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Review: Corsair Graphite Series 780T

by Parm Mann on 10 September 2014, 14:00

Tags: Corsair

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Inside the Graphite Series 780T

We're of the opinion that high-end gaming PCs can now be made smaller with little effort and no compromise, however there are plenty of you aiming for ATX or Extended ATX for your next PC build, and that's the market that Corsair is targeting.

On the outside, the 780T feels like a larger, bulkier alternative to the 600T, but stepping inside reveals that this is an enthusiast enclosure with much bigger ambitions.

For starters, there's enough room in here to support your choice of E-ATX, XL-ATX or ATX motherboard. Micro and Mini boards are also supported, though that's obviously not the intended usage scenario.

Arriving at just the right time, the 780T is a good match for a high-end Intel X99 platform. There's so much space that the chassis is literally crying out for an X99 board in the E-ATX form factor, and given the new chipset's number of PCI Express lanes, the 780T's nine expansion slots can be put to good use with a multi-card graphics configuration.

It's this "throw-everything-at-it" mentality that makes the 780T stand out alongside its smaller Graphite Series predecessors. Whereas the 600T required a bit of planning, the 780T's larger profile means it'll pretty much accept whatever you want it to.

Browsing the specification sheet reveals half a dozen 2.5/3.5in hard-disk trays split across two removable cages, a trio of dedicated 2.5in SSD bays accessed via the rear side panel, and two 5.25in optical bays. The combined 11 are all tool-free for easy installation, and the only real regret is that the hard-disk trays are plastic and a little bit flimsy.

Cable management is aided via six rubber-grommeted routing holes, in addition to a large hole alongside the PSU bay, and of course there's a good-sized cutout in the motherboard tray to help with CPU cooler installation. Heatsinks standing up to 200mm tall are supported, and there's plenty of leeway in other areas - the 780T will accept an ATX PSU measuring up to 260mm in length, while graphics-card clearance stands at a generous 355mm.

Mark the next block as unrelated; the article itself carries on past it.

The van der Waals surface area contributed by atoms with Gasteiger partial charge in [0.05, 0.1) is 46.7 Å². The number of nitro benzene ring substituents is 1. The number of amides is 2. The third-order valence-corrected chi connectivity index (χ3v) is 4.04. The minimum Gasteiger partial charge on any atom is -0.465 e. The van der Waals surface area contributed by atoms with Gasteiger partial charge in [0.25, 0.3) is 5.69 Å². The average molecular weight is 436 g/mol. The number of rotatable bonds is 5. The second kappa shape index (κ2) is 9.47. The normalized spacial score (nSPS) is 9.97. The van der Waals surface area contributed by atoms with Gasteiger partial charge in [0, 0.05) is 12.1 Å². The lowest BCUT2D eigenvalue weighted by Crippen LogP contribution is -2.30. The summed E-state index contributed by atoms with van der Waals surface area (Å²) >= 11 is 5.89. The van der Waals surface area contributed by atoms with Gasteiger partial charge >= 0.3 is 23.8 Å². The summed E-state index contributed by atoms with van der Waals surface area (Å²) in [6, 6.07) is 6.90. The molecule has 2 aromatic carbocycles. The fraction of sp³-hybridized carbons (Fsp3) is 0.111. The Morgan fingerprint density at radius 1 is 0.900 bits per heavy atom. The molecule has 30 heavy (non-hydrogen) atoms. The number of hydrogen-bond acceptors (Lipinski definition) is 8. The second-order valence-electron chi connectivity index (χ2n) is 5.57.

You're unlikely to be left wanting in terms of component capability, and it's liquid-cooling enthusiasts who will benefit most as Corsair has paid particular attention to radiator compatibility. And yes, that means the crowd-dividing 200mm front intake has been dropped in favour of a more flexible layout.

Out of the box, the 780T ships with a trio of pre-installed fans: a height-adjustable 140mm rear exhaust plus dual 140mm LED front intakes. That alone should provide sufficient airflow for high-end builds, but on a case of this size it's the rad-mount opportunities that matter.

And there are plenty of them. Removing the top and front mesh filters exposes a massive amount of potential (click here for a pic). The front of the chassis can house three 120mm fans if need be, the top has room for dual 140s or three 120s, and removing the hard-disk cages would reveal dual 120 mounts on the floor of the chassis.

While the 600T always struggled to adapt to multiple radiators, the 780T has no such problem and could house a 280/360 up front, a 120/140 at the back, a 280/360 up top and a 240 at the bottom. It's hardly lacking in possibility, and given the amount of clearance, push/pull configurations on thick radiators should be easily achievable.

Our dual-GPU, Intel Z77 test platform went in easily and is made to look trivial in the 780T's voluminous interior. The build process was problem free for the most part, and our main criticism relates to the front I/O cabling. There's frankly a lot of it, and Corsair hasn't taken the time to sheath/combine the front-panel power connectors. Add those to the audio connector, the USB jacks, the five fan-controller headers and the SATA power connector, and you have a lot of pre-installed wiring to contend with.

Fortunately, there's a decent amount of room behind the motherboard tray, and plenty of tie-down points are available to help tidy things up. It's worth spending a bit of time on cable management, as an excess of cabling back here can result in awkward side-panel alignment. As mentioned earlier, the central latch doesn't prevent the panel from bulging on the sides, so you'll want to keep cables as neat and tidy as possible. Dust, however, shouldn't pose too much of a threat, as Corsair has removable filters on the top, front and bottom of the case, making ongoing maintenance an easy task.